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Minimum wage of unskilled labourers in Sindh raised to Rs17,500

By Our Correspondent
September 17, 2019

Sindh Information and Labour Minister Saeed Ghani said on Monday that the minimum monthly wage of unskilled labourers across the province has been increased from Rs16,200 to Rs17,500 during the current year.

Responding to the queries of lawmakers during the question hour of the Sindh Assembly, Ghani said that the law regarding minimum wage is applicable to all factories, industrial zones and other workplaces across the province where unskilled labourers are employed.

He said that all the labourers in the province are entitled to overtime if they are asked to work for more than eight hours, adding that the provincial labour board and labour department will receive complaints regarding exploitation of labourers through making them work extra.

He informed the House that according to the labour laws of the province, denial of minimum wage to any labourer can result in imprisonment of up to six months and fine ranging between Rs20,000 and Rs50,000. He said the law will also be applied on payment of due salaries denied to the affected workers.

The minister said that in case of death of registered labourers on duty, the bereaved families in each case will be paid Rs500,000 as compensation from the Workers Welfare Fund. He said that Rs52 million has been spent on upgrading the hospitals and dispensaries of the labour department situated in the cities of Karachi, Sukkur, Shaheed Benazirabad and Ghotki and other districts of the province.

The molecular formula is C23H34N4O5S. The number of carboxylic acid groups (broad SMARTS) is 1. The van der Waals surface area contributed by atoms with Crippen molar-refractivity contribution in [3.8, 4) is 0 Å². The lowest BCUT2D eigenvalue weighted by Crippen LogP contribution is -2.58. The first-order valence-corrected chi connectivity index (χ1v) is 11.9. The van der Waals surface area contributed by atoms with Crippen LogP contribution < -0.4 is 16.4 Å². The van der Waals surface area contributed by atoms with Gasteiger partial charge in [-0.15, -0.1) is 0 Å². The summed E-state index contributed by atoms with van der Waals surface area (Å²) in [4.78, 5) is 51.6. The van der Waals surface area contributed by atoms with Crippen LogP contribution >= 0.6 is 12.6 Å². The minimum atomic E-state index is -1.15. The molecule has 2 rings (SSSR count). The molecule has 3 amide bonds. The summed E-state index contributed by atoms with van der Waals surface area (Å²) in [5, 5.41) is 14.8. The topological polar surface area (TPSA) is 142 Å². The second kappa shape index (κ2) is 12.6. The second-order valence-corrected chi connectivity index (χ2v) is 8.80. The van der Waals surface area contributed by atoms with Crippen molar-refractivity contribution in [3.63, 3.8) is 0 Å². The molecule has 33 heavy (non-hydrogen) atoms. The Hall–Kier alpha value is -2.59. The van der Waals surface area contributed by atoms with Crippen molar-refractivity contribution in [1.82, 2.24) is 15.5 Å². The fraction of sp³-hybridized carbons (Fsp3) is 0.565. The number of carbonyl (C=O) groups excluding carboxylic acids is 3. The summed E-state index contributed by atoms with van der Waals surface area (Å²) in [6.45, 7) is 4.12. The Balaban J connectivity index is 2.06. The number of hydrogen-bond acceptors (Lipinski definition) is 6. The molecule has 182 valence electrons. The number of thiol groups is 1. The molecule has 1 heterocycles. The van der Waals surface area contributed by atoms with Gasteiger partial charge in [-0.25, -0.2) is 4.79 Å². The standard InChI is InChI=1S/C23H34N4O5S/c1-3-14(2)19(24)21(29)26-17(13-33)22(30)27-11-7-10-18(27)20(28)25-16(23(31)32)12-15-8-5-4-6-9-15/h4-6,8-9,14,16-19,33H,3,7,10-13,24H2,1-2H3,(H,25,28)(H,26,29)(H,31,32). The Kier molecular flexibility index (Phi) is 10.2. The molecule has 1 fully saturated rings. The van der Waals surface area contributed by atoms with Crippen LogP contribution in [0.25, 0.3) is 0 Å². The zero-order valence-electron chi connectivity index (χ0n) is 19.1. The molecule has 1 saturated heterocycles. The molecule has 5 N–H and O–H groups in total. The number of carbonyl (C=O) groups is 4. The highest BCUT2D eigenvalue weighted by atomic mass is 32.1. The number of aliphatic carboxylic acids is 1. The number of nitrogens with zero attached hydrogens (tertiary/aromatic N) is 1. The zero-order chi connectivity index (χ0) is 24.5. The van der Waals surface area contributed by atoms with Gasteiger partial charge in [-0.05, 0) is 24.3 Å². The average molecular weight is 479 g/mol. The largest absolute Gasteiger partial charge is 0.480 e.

Replying to a question, Ghani said that complaints against any factory owner or industrial zone over non-payment of the minimum wage to labourers can be filed with the labour board or the labour department, following which notices will be sent to the defaulting factory owners and industrial estates for resolving the issues.

To another query, he said that there are 10,000 registered workplace units across the province employing hundreds of thousands of labourers, adding that it is a massive task on the part of the labour department to check if they are paying at least minimum wages to their workers.